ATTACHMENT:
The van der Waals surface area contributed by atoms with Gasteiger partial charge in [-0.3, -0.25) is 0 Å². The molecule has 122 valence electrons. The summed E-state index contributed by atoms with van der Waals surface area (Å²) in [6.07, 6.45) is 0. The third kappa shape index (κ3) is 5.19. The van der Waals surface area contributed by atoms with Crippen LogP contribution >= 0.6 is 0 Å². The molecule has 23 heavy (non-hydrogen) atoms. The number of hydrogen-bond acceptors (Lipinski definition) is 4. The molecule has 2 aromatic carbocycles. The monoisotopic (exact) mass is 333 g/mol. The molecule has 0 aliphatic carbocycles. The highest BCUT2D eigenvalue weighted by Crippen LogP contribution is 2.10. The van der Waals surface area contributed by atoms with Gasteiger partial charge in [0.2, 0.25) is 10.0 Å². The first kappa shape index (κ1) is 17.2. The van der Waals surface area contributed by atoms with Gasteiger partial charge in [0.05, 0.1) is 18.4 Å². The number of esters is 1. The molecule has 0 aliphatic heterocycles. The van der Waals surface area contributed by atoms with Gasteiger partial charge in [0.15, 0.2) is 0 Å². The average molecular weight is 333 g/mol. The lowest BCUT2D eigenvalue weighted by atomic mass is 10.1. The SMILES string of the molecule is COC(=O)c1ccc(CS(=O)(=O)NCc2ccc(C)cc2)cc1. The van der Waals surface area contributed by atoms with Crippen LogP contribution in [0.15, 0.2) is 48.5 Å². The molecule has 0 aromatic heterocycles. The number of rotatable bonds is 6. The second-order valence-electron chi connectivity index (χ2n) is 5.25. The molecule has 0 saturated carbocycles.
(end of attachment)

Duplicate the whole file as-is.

The van der Waals surface area contributed by atoms with Gasteiger partial charge in [-0.3, -0.25) is 0 Å². The molecule has 122 valence electrons. The summed E-state index contributed by atoms with van der Waals surface area (Å²) in [6.07, 6.45) is 0. The third kappa shape index (κ3) is 5.19. The van der Waals surface area contributed by atoms with Crippen LogP contribution >= 0.6 is 0 Å². The molecule has 23 heavy (non-hydrogen) atoms. The number of hydrogen-bond acceptors (Lipinski definition) is 4. The molecule has 2 aromatic carbocycles. The monoisotopic (exact) mass is 333 g/mol. The molecule has 0 aliphatic carbocycles. The highest BCUT2D eigenvalue weighted by Crippen LogP contribution is 2.10. The van der Waals surface area contributed by atoms with Gasteiger partial charge in [0.2, 0.25) is 10.0 Å². The first kappa shape index (κ1) is 17.2. The van der Waals surface area contributed by atoms with Gasteiger partial charge in [0.05, 0.1) is 18.4 Å². The number of esters is 1. The molecule has 0 aliphatic heterocycles. The van der Waals surface area contributed by atoms with Gasteiger partial charge in [0.15, 0.2) is 0 Å². The average molecular weight is 333 g/mol. The lowest BCUT2D eigenvalue weighted by atomic mass is 10.1. The SMILES string of the molecule is COC(=O)c1ccc(CS(=O)(=O)NCc2ccc(C)cc2)cc1. The van der Waals surface area contributed by atoms with Crippen LogP contribution in [0.15, 0.2) is 48.5 Å². The molecule has 0 aromatic heterocycles. The number of rotatable bonds is 6. The second-order valence-electron chi connectivity index (χ2n) is 5.25. The molecule has 0 saturated carbocycles.